The Government Taketh Away

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352 pp., 7 x 10
Hardcover
ISBN: 9780878409013 (0878409017)

352 pp., 7 x 10
Paperback
ISBN: 9780878409020 (0878409025)


April 2003
LC: 2002014713

American Governance and Public Policy series

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Table of Contents
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The Government Taketh Away
The Politics of Pain in the United States and Canada
Leslie A. Pal and R. Kent Weaver, Editors

Selected as a 2003 CHOICE Outstanding Academic Title

Democratic government is about making choices. Sometimes those choices involve the distribution of benefits. At other times they involve the imposition of some type of loss—a program cut, increased taxes, or new regulatory standards. Citizens will resist such impositions if they can, or will try to punish governments at election time. The dynamics of loss imposition are therefore a universal—if unpleasant—element of democratic governance. The Government Taketh Away examines the repercussions of unpopular government decisions in Canada and the United States, the two great democratic nations of North America.

Pal, Weaver, and their contributors compare the capacities of the U.S. presidential system and the Canadian Westminster system to impose different types of losses: symbolic losses (gun control and abortion), geographically concentrated losses (military base closings and nuclear waste disposal), geographically dispersed losses (cuts to pensions and to health care), and losses imposed on business (telecommunications deregulation and tobacco control). Theory holds that Westminster-style systems should, all things being equal, have a comparative advantage in loss imposition because they concentrate power and authority, though this can make it easier to pin blame on politicians too. The empirical findings of the cases in this book paint a more complex picture. Westminster systems do appear to have some robust abilities to impose losses, and US institutions provide more opportunities for loss-avoiders to resist government policy in some sectors. But in most sectors, outcomes in the two countries are strikingly similar.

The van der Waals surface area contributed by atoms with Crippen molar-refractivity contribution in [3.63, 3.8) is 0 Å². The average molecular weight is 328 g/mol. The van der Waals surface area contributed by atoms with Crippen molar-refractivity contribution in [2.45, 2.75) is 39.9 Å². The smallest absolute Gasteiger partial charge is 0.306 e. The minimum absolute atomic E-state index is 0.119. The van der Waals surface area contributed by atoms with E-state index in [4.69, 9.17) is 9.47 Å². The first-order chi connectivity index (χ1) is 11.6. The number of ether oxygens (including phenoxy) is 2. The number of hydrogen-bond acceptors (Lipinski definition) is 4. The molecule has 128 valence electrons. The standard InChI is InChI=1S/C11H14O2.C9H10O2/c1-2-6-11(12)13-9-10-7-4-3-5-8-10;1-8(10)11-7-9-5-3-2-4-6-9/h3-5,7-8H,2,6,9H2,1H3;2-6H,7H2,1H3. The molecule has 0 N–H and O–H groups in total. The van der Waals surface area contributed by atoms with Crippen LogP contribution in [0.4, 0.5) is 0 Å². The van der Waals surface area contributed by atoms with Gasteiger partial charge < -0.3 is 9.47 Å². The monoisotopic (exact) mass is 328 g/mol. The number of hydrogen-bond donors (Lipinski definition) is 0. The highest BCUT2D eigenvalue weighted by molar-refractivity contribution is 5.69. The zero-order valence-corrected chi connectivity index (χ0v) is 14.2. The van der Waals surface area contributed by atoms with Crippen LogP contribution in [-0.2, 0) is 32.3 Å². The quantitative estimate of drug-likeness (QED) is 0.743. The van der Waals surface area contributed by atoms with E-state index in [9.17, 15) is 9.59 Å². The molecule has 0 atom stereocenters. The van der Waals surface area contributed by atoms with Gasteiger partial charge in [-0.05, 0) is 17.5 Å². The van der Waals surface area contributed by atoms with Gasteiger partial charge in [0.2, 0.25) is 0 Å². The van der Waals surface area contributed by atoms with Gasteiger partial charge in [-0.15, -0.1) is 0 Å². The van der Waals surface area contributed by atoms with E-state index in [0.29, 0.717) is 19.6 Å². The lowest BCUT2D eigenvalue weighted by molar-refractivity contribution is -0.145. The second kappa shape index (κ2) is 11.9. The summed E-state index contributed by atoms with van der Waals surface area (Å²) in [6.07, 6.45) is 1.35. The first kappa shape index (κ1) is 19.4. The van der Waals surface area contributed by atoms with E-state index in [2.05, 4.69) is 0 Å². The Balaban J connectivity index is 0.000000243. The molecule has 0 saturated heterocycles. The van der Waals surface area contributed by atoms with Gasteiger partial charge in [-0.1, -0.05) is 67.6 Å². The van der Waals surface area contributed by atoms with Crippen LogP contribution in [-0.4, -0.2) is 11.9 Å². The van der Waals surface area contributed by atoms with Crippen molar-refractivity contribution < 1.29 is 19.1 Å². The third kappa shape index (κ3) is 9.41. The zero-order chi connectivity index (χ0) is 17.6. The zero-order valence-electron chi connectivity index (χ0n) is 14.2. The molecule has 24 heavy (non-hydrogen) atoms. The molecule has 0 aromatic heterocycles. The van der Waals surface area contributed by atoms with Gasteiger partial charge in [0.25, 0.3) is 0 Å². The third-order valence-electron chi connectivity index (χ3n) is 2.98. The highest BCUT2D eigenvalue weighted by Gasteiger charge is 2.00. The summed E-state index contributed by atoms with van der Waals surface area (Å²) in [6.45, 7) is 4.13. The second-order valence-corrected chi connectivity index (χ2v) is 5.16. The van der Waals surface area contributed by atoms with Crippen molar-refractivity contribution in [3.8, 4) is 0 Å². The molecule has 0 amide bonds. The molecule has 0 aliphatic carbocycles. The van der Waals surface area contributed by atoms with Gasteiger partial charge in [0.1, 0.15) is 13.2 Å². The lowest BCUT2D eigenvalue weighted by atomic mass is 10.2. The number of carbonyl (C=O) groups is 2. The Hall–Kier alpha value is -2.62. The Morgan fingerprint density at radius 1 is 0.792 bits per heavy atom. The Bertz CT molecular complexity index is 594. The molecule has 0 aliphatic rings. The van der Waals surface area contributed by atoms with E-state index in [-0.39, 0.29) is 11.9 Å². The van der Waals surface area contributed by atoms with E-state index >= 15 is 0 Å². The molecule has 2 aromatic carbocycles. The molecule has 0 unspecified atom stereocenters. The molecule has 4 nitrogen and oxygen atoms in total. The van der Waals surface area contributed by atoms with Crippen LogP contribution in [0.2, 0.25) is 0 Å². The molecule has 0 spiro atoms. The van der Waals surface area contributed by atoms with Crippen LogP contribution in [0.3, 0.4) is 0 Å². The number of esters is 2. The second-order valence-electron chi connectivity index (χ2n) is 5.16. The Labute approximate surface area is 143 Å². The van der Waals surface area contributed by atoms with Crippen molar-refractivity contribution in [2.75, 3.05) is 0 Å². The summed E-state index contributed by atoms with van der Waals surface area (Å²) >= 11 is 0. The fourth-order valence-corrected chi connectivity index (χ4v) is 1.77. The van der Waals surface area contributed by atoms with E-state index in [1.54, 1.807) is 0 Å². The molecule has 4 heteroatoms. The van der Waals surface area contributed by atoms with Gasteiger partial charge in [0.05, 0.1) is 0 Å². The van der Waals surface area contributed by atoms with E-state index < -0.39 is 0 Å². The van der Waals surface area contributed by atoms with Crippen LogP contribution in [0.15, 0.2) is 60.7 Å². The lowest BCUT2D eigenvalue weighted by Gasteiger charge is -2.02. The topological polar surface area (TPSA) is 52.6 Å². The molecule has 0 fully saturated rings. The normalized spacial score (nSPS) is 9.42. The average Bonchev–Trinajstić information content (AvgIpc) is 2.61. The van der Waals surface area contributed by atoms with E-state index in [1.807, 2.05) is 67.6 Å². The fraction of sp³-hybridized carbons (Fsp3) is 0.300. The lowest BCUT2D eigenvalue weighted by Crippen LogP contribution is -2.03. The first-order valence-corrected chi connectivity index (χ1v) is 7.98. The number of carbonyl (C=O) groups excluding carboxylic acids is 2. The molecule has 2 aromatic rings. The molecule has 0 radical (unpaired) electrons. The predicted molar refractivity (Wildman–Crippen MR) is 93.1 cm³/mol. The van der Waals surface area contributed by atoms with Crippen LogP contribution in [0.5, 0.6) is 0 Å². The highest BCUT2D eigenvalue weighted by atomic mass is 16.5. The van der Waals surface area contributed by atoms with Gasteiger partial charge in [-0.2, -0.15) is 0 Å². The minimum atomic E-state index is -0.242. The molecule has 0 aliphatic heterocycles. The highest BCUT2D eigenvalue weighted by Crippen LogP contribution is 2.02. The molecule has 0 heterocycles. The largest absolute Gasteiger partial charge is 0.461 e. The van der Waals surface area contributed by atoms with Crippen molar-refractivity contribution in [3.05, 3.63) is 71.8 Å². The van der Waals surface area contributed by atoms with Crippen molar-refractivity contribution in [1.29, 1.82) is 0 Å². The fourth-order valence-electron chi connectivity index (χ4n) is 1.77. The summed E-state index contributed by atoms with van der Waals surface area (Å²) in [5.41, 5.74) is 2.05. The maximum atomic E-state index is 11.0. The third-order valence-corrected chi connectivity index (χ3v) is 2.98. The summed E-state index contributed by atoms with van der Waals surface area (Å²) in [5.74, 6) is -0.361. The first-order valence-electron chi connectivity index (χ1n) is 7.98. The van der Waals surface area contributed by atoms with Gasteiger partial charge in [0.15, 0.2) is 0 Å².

The Government Taketh Away is essential for the scholar and students of public policy or comparative policy. It is also an important book for the average citizen who wants to know more about the complexities of living in a democratic society where the government can give-but how it can also, sometimes painfully, "taketh away."


Leslie A. Pal is professor and director, School of Public Policy and Administration, Carleton University.

R. Kent Weaver is professor of public policy and government at Georgetown University; senior fellow in Governmental Studies at The Brookings Institution, Washington, DC; and the coeditor of Do Institutions Matter?


Gerard W. Boychuk, Karen Mossberger, and Mark C. Rom, Series Editors
Reviews
"A remarkable volume . . . First, the contributions contained within it are uniformly admirable as scholarship without being cursed with the obscurantist and obsequious lingo that too often renders such tomes either impenetrable or unappealing to the attentive and intelligent public. Second, they provide genuinely informative and compelling explanations of why public policy works (or doesn't work) the way it does. Finally, by giving sufficient detail about selected policy areas to make them intelligible, and then by adding informed reflections and cogent conclusions, they provide citizens, public officials and politicians with the intellectual tools necessary to comprehend problems that may be only apparently insoluble."—The Innovation Journal



"A fine collection that deserves wide attention. The theoretical framework is systematic and thorough, the selection of policy fields is unusually logical, and the case studies are all both rich in substance and tightly focused on the common unifying questions about loss imposition and policy formation more generally."—Robert Young, professor of political science and codirector of the Political Economy Research Group, University of Western Ontario

Table of Contents
Preface

1. The Politics of Pain
Leslie A. Pal and R. Kent Weaver

2. Cutting Old-Age Pensions
R. Kent Weaver

3. Controlling Health Care Costs for the Aged
Carolyn Hughes Tuohy

4. Telecommunications Deregulation
Richard J. Schultz and Andrew Rich

5. Tobacco Control
Donley T. Studlar

6. Closing Military Bases
Lilly J. Goren and P. Whitney Lackenbauer

7. Siting Nuclear Waste
Barry G. Rabe

8. Gun Control
Leslie A. Pal

9. Abortion
Raymond Tatalovich

10. Conclusions
Leslie A. Pal and R. Kent Weaver